Business Models in Publishing

One of the advantages to studying towards an MA in Publishing is the rapid realisation that having an understanding of business terminology is fundamental to the industry and that publishing is as much about business as it is about nurturing and promoting creative talent. With an assessment which requires us to plan an affinity scheme which connects publishers with the readers of their books firmly in mind, I attended the Big Debate which took place at the LBF. In order to remain profitable, publishers as content providers have sought to address the wide gulf which has traditionally existed between these two components of the process by acquiring customer insight via data. This enables publishers to construct a reader profile which can serve to market titles more effectively. Harper Collins, for example, have set up a “consumer insight” department while some trade publishers have partnered with companies such as Oyster in order to share built-in audiences. The interesting discussion point was that research conducted by Publishing Technology last year suggested that online communities are a growth area in the marketing of content and that a news and fan portal would be valued by publishers and readers alike.

Children & Books

WORLD BOOK DAY takes place today; a celebration of the joy of reading. I can remember as a child cherishing the book tokens and the subsequent deliberation over which book to choose. I thought today would be a chance to write about a topic which I believe presents an often underestimated challenge to society, namely the decline in the number of  children and teenagers who read for pleasure. One manifestation of this issue is the impact it has on a child’s ability to research. Having worked for a time in education after leaving university, I was able to observe how frequently students used the internet to access vast amounts of free information; often typing word for word the title of an essay on Google search and then expecting the answer to be as easily obtained. There was very little desire to explore any given topic further and one has to wonder what effect this will have in terms of their further education, ability to demonstrate initiative and think independently.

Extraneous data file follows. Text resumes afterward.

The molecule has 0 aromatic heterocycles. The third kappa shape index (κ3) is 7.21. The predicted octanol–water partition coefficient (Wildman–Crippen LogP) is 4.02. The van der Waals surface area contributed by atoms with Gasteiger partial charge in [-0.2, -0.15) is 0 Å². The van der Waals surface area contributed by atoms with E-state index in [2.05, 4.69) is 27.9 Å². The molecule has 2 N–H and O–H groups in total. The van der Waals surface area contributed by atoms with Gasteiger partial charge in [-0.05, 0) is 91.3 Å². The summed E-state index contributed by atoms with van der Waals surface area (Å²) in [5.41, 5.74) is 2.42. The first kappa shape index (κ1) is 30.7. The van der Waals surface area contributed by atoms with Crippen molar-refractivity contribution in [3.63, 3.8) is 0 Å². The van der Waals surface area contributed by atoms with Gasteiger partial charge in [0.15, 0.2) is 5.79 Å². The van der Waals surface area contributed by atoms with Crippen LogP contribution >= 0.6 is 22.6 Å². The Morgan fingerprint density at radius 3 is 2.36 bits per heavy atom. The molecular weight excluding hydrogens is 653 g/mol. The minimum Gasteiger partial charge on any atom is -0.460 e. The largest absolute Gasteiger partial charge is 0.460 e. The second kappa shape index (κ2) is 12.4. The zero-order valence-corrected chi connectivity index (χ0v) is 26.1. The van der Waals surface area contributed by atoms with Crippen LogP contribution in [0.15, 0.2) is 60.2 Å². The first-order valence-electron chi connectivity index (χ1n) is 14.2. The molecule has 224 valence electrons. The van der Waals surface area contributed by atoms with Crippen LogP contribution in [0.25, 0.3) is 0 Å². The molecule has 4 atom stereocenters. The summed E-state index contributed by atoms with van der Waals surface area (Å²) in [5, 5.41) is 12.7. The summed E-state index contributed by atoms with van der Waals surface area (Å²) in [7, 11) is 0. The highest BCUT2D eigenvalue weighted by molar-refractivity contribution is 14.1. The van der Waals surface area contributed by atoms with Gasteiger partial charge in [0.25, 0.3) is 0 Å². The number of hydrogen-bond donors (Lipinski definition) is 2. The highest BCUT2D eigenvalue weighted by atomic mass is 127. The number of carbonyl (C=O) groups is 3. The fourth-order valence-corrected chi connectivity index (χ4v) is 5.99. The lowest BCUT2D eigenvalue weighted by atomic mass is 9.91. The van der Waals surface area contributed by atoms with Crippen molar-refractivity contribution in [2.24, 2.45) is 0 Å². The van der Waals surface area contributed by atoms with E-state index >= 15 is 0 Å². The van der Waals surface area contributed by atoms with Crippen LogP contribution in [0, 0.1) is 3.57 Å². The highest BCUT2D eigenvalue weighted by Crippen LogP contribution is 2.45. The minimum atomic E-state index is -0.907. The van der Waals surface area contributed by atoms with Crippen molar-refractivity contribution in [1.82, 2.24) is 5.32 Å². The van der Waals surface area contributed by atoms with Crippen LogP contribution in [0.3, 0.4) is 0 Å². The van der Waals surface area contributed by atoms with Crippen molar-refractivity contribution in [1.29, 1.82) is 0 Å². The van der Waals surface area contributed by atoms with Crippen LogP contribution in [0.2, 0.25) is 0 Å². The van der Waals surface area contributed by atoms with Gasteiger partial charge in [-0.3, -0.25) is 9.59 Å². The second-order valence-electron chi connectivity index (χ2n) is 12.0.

The title of my blog reflects the course of events in my own life, the start of a career working with books but also indicates a love of ‘travelling’ by way of reading a book. It is a free form of entertainment being able to absorb the descriptive passages of a novel and view unfolding events through the eyes of a character in a book or discover new facts or places in nonfiction books. It is possible to travel around the world and trace the developments leading up to the modern world through the pages of a book. I believe that sense of wonder is worth attempting to instil in the children of today.

The main objective of World Book Day, this being its seventeenth year, is to encourage children to discover books and a love of reading. Now that publishers are embracing the digital age, I would hope that many more children, a new generation of readers, learn to love books in many different ways. A book is a friend for life so the sooner children start to handle books, look at the pictures and notice the symbols on the page the better. Of all the skills which small children learn from their parents, the most useful one which sets a steady course for successful access to the curriculum and familiarity with words and therefore learning, both in school and the wider world, is the ability to understand and handle language in its written form. Reading to children, however small, teaches them to focus, use their imagination and creates a curiosity for further investigation and experience in a huge range of subjects from astronomy to poetry and from historical epochs to lively fiction in all its forms.